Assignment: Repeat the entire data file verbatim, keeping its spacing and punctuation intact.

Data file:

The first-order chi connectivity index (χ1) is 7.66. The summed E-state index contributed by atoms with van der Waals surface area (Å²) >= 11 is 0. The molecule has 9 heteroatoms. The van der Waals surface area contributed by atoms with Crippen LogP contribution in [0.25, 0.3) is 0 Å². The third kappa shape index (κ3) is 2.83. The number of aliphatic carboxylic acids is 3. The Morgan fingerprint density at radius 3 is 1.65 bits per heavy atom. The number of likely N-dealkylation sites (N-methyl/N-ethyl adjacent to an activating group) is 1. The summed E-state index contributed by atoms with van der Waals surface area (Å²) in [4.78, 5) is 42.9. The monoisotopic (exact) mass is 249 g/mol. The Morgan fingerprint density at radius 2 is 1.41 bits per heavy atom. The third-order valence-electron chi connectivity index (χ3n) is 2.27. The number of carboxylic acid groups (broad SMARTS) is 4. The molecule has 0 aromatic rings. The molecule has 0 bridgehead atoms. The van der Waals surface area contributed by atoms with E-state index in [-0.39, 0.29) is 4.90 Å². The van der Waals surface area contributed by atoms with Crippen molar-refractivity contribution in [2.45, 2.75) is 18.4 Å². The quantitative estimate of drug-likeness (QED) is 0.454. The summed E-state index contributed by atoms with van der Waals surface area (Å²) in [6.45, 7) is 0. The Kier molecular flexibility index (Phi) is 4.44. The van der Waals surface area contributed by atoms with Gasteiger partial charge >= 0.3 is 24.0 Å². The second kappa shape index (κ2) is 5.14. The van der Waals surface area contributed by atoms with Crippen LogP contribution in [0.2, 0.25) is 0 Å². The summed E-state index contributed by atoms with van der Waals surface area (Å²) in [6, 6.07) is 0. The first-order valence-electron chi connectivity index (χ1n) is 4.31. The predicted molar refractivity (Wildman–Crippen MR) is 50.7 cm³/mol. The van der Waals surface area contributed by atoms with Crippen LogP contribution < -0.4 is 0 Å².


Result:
The first-order chi connectivity index (χ1) is 7.66. The summed E-state index contributed by atoms with van der Waals surface area (Å²) >= 11 is 0. The molecule has 9 heteroatoms. The van der Waals surface area contributed by atoms with Crippen LogP contribution in [0.25, 0.3) is 0 Å². The third kappa shape index (κ3) is 2.83. The number of aliphatic carboxylic acids is 3. The Morgan fingerprint density at radius 3 is 1.65 bits per heavy atom. The number of likely N-dealkylation sites (N-methyl/N-ethyl adjacent to an activating group) is 1. The summed E-state index contributed by atoms with van der Waals surface area (Å²) in [4.78, 5) is 42.9. The monoisotopic (exact) mass is 249 g/mol. The Morgan fingerprint density at radius 2 is 1.41 bits per heavy atom. The third-order valence-electron chi connectivity index (χ3n) is 2.27. The number of carboxylic acid groups (broad SMARTS) is 4. The molecule has 0 aromatic rings. The molecule has 0 bridgehead atoms. The van der Waals surface area contributed by atoms with E-state index in [-0.39, 0.29) is 4.90 Å². The van der Waals surface area contributed by atoms with Crippen molar-refractivity contribution in [2.45, 2.75) is 18.4 Å². The quantitative estimate of drug-likeness (QED) is 0.454. The summed E-state index contributed by atoms with van der Waals surface area (Å²) in [6.45, 7) is 0. The Kier molecular flexibility index (Phi) is 4.44. The van der Waals surface area contributed by atoms with Gasteiger partial charge >= 0.3 is 24.0 Å². The second kappa shape index (κ2) is 5.14. The van der Waals surface area contributed by atoms with Crippen LogP contribution in [0.2, 0.25) is 0 Å². The summed E-state index contributed by atoms with van der Waals surface area (Å²) in [6, 6.07) is 0. The first-order valence-electron chi connectivity index (χ1n) is 4.31. The predicted molar refractivity (Wildman–Crippen MR) is 50.7 cm³/mol. The van der Waals surface area contributed by atoms with Crippen LogP contribution < -0.4 is 0 Å².